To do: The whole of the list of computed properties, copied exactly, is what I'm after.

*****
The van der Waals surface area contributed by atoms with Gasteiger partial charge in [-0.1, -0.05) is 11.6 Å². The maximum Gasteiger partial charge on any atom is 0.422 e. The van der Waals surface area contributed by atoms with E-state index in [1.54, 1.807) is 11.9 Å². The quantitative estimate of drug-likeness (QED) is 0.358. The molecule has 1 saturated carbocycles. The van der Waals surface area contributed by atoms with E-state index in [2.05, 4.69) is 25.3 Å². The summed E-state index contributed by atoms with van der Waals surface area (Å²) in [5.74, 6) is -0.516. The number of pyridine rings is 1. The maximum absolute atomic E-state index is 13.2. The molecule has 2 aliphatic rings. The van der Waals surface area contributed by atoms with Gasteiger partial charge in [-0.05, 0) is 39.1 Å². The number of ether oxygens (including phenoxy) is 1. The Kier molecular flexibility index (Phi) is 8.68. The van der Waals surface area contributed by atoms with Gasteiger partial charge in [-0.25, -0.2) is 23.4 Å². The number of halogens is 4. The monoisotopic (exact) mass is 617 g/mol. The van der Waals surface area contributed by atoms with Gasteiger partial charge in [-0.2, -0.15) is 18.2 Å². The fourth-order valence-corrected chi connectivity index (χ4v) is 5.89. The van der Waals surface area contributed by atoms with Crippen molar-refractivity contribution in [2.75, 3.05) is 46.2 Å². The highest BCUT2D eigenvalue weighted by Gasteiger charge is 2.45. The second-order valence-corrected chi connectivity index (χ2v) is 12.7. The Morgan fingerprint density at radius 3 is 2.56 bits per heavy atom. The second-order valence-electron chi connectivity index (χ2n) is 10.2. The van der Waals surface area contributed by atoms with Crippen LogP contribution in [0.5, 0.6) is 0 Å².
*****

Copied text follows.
The van der Waals surface area contributed by atoms with Gasteiger partial charge in [-0.1, -0.05) is 11.6 Å². The maximum Gasteiger partial charge on any atom is 0.422 e. The van der Waals surface area contributed by atoms with E-state index in [1.54, 1.807) is 11.9 Å². The quantitative estimate of drug-likeness (QED) is 0.358. The molecule has 1 saturated carbocycles. The van der Waals surface area contributed by atoms with E-state index in [2.05, 4.69) is 25.3 Å². The summed E-state index contributed by atoms with van der Waals surface area (Å²) in [5.74, 6) is -0.516. The number of pyridine rings is 1. The maximum absolute atomic E-state index is 13.2. The molecule has 2 aliphatic rings. The van der Waals surface area contributed by atoms with Gasteiger partial charge in [-0.05, 0) is 39.1 Å². The number of ether oxygens (including phenoxy) is 1. The Kier molecular flexibility index (Phi) is 8.68. The van der Waals surface area contributed by atoms with Gasteiger partial charge in [-0.25, -0.2) is 23.4 Å². The number of halogens is 4. The monoisotopic (exact) mass is 617 g/mol. The van der Waals surface area contributed by atoms with Gasteiger partial charge in [-0.2, -0.15) is 18.2 Å². The fourth-order valence-corrected chi connectivity index (χ4v) is 5.89. The van der Waals surface area contributed by atoms with Crippen molar-refractivity contribution in [2.75, 3.05) is 46.2 Å². The highest BCUT2D eigenvalue weighted by Gasteiger charge is 2.45. The second-order valence-corrected chi connectivity index (χ2v) is 12.7. The Morgan fingerprint density at radius 3 is 2.56 bits per heavy atom. The second-order valence-electron chi connectivity index (χ2n) is 10.2. The van der Waals surface area contributed by atoms with Crippen LogP contribution in [0.5, 0.6) is 0 Å².